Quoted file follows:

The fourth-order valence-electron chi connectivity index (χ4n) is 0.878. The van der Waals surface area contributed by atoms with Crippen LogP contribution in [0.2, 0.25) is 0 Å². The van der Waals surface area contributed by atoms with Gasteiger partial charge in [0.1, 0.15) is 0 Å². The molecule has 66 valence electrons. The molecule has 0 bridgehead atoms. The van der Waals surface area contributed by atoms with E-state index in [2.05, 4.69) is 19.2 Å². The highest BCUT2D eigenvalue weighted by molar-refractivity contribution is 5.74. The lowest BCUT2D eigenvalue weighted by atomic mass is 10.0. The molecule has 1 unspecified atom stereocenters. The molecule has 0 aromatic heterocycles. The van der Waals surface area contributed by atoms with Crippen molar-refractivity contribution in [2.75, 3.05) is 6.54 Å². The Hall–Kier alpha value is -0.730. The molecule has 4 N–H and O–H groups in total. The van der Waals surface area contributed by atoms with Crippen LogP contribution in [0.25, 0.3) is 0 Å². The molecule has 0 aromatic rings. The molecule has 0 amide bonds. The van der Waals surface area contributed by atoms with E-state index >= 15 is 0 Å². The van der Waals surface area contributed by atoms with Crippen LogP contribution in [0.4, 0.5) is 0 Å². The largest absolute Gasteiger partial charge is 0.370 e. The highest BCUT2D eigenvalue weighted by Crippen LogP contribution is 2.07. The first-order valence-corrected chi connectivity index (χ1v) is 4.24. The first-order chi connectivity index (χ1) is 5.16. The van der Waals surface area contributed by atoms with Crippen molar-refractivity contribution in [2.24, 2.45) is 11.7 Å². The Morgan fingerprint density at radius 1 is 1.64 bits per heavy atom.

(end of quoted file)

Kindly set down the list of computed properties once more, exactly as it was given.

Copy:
The fourth-order valence-electron chi connectivity index (χ4n) is 0.878. The van der Waals surface area contributed by atoms with Crippen LogP contribution in [0.2, 0.25) is 0 Å². The van der Waals surface area contributed by atoms with Gasteiger partial charge in [0.1, 0.15) is 0 Å². The molecule has 66 valence electrons. The molecule has 0 bridgehead atoms. The van der Waals surface area contributed by atoms with E-state index in [2.05, 4.69) is 19.2 Å². The highest BCUT2D eigenvalue weighted by molar-refractivity contribution is 5.74. The lowest BCUT2D eigenvalue weighted by atomic mass is 10.0. The molecule has 1 unspecified atom stereocenters. The molecule has 0 aromatic heterocycles. The van der Waals surface area contributed by atoms with Crippen molar-refractivity contribution in [2.75, 3.05) is 6.54 Å². The Hall–Kier alpha value is -0.730. The molecule has 4 N–H and O–H groups in total. The van der Waals surface area contributed by atoms with Crippen LogP contribution in [0.25, 0.3) is 0 Å². The molecule has 0 aromatic rings. The molecule has 0 amide bonds. The van der Waals surface area contributed by atoms with E-state index >= 15 is 0 Å². The van der Waals surface area contributed by atoms with Crippen LogP contribution in [0.4, 0.5) is 0 Å². The largest absolute Gasteiger partial charge is 0.370 e. The highest BCUT2D eigenvalue weighted by Crippen LogP contribution is 2.07. The first-order valence-corrected chi connectivity index (χ1v) is 4.24. The first-order chi connectivity index (χ1) is 5.16. The van der Waals surface area contributed by atoms with Crippen molar-refractivity contribution in [2.24, 2.45) is 11.7 Å². The Morgan fingerprint density at radius 1 is 1.64 bits per heavy atom.